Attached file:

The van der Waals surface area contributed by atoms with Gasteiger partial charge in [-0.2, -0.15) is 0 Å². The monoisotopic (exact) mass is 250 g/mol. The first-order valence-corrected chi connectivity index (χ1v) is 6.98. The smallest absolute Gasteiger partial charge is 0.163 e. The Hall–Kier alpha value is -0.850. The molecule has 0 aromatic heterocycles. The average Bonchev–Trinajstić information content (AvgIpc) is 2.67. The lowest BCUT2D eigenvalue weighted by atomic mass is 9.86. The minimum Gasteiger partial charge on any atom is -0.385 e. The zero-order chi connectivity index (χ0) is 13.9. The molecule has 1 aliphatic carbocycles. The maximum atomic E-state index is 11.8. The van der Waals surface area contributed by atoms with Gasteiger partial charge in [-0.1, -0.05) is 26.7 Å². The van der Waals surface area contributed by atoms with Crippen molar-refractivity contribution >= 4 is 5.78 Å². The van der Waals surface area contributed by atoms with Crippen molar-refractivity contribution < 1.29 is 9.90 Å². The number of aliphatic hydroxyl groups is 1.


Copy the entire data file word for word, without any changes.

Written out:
The van der Waals surface area contributed by atoms with Gasteiger partial charge in [-0.2, -0.15) is 0 Å². The monoisotopic (exact) mass is 250 g/mol. The first-order valence-corrected chi connectivity index (χ1v) is 6.98. The smallest absolute Gasteiger partial charge is 0.163 e. The Hall–Kier alpha value is -0.850. The molecule has 0 aromatic heterocycles. The average Bonchev–Trinajstić information content (AvgIpc) is 2.67. The lowest BCUT2D eigenvalue weighted by atomic mass is 9.86. The minimum Gasteiger partial charge on any atom is -0.385 e. The zero-order chi connectivity index (χ0) is 13.9. The molecule has 1 aliphatic carbocycles. The maximum atomic E-state index is 11.8. The van der Waals surface area contributed by atoms with Gasteiger partial charge in [-0.1, -0.05) is 26.7 Å². The van der Waals surface area contributed by atoms with Crippen molar-refractivity contribution >= 4 is 5.78 Å². The van der Waals surface area contributed by atoms with Crippen molar-refractivity contribution < 1.29 is 9.90 Å². The number of aliphatic hydroxyl groups is 1.